Thursday, August 04, 2011

Will liberals support Obama in 2012?

If Obama fails to secure a second term as president, and I think it's quite likely he will be a one-term president, it will be largely because he's lost the support of his liberal base.

He's not likely to win over any Republicans, conservatives or members of the tea party. They despise him as a person and president; that has been evident since he was sworn in. So extreme is their disdain that they have not even attempted to disguise their hostile rhetoric in the cloak of patriotism.

And he can't rely on support from progressives. They don't even have a party to represent their opinions. They are dedicated more to an ideology than any particular candidate. If the Republican candidate offers a more progressive agenda than Obama they'll back him/her over the Democratic incumbent.

Obama has lost the good faith and trust of the American liberal. His campaign promises appealed to the goals of the liberals. He envisioned an America where everyone would be welcome to share in our prosperity and freedom. He promised greater governmental transparency. He pledged to undo most of the damage done to our image and economy during the Bush years.

Once elected, he failed to follow through on those promises and pledges. He didn't close Gitmo, he didn't immediately end "Don't Ask, Don't Tell", he didn't put an end to tax loopholes enjoyed by the wealthiest of our citizens. Transparency in government never saw the light of day. Federal powers to snoop and spy on American citizens weren't curtailed, they were expanded. In many ways he became more "Bush" than Bush himself had been.

If Obama can't win back the hearts, and more importantly the minds, of liberals before the campaign gets well underway, where are liberals to turn? Certainly not to any Republican, conservative or tea party candidate.

The Republican party and their followers in the conservative and tea party clans have shown that they don't share the same vision for America that liberals do. They are beholden to and do the bidding of corporations and the wealthiest among us. They support big business because big business supports them. When was the last time a middle-class person dropped a check for a million dollars into a Republican's campaign chest?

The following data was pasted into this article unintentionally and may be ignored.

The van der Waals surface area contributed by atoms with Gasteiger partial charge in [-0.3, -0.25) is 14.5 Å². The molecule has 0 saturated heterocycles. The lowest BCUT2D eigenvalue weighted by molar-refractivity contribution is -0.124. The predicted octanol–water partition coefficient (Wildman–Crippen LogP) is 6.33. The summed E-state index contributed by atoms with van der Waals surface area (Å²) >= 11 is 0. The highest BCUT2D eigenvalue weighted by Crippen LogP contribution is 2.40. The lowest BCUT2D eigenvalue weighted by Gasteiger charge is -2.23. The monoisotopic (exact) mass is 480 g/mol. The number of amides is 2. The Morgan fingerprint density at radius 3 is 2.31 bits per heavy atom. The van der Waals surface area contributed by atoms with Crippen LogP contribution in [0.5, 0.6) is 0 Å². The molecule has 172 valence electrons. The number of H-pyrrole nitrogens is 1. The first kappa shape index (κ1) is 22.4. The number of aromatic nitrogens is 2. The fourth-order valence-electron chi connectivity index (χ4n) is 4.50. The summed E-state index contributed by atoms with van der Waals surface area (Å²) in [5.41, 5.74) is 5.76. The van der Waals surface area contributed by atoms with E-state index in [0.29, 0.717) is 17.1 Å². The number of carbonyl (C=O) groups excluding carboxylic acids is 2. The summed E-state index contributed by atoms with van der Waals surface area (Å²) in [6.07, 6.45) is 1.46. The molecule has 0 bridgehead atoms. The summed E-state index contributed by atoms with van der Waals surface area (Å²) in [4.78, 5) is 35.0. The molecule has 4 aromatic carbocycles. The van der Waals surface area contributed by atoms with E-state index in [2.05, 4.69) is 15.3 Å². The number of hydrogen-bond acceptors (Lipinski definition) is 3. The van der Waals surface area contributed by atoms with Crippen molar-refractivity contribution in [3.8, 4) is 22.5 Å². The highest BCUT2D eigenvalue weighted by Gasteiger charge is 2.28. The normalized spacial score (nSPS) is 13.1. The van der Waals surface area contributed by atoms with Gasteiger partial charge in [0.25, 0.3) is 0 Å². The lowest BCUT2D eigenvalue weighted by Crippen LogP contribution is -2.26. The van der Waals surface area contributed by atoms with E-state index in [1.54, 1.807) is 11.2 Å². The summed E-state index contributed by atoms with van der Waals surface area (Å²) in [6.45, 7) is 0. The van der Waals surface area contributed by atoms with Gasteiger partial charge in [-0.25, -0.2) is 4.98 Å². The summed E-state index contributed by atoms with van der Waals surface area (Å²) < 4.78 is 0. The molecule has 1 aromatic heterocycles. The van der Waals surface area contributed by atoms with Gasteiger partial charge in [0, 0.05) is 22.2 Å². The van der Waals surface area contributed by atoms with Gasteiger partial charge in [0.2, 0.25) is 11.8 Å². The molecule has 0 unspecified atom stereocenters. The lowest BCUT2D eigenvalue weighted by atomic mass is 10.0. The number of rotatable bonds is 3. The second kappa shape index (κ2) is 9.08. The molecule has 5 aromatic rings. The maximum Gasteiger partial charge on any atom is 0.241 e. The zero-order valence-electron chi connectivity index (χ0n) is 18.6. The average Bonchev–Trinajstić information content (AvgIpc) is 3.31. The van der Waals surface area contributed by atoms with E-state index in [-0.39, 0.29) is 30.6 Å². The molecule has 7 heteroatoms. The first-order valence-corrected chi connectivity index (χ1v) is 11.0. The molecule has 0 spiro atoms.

It most likely won't be another Democratic candidate. Who else besides Obama can the Democrats hope to put into place before the 2012 election season kicks off? Not to mention how much credibility the Democratic party has lost in the recent debt debates. The only way they could have capitulated even more would have been to offer Obama's resignation on the spot. The Democratic party has been effectively neutered, primarily by their own inaction and inability to stand up to the opposition.

We could be seeing the end of a liberal perspective in American politics. In the near future we may no longer have a counter opinion to those voiced by the more conservative elements in our government. We may well be witnessing the end of governmental checks-and-balances. And where there is but a single party, a single ideology, a single candidate with any real hope of being elected, we no longer have a representative democracy.

I'm not saying liberal ideals are always the most beneficial for our country. The liberal ideals of caring for even the most destitute citizen and trying to ensure that no one goes unfed, unclothed and uncared for have to be paid for, and yet Democrats are loath to suggest an increase in taxes even for the wealthiest among us. The Democrats are as afraid of pissing off the money merchants as the Republicans are, and for many of the same reasons. Yet taxes are how we Americans pay for the services we receive from the government, from the local level to the federal. To suggest that we can receive benefits without having to pay for them is the height of folly.

So where do liberals turn for a champion for their liberal ideals and goals? I honestly don't know. But I do know this country needs at least two parties in power. We need opposing opinions and debates over proposed spending. We cannot afford to become a one-party country, not unless we're willing to scrap the Constitution and invent a new corporate-sponsored image for the nation.
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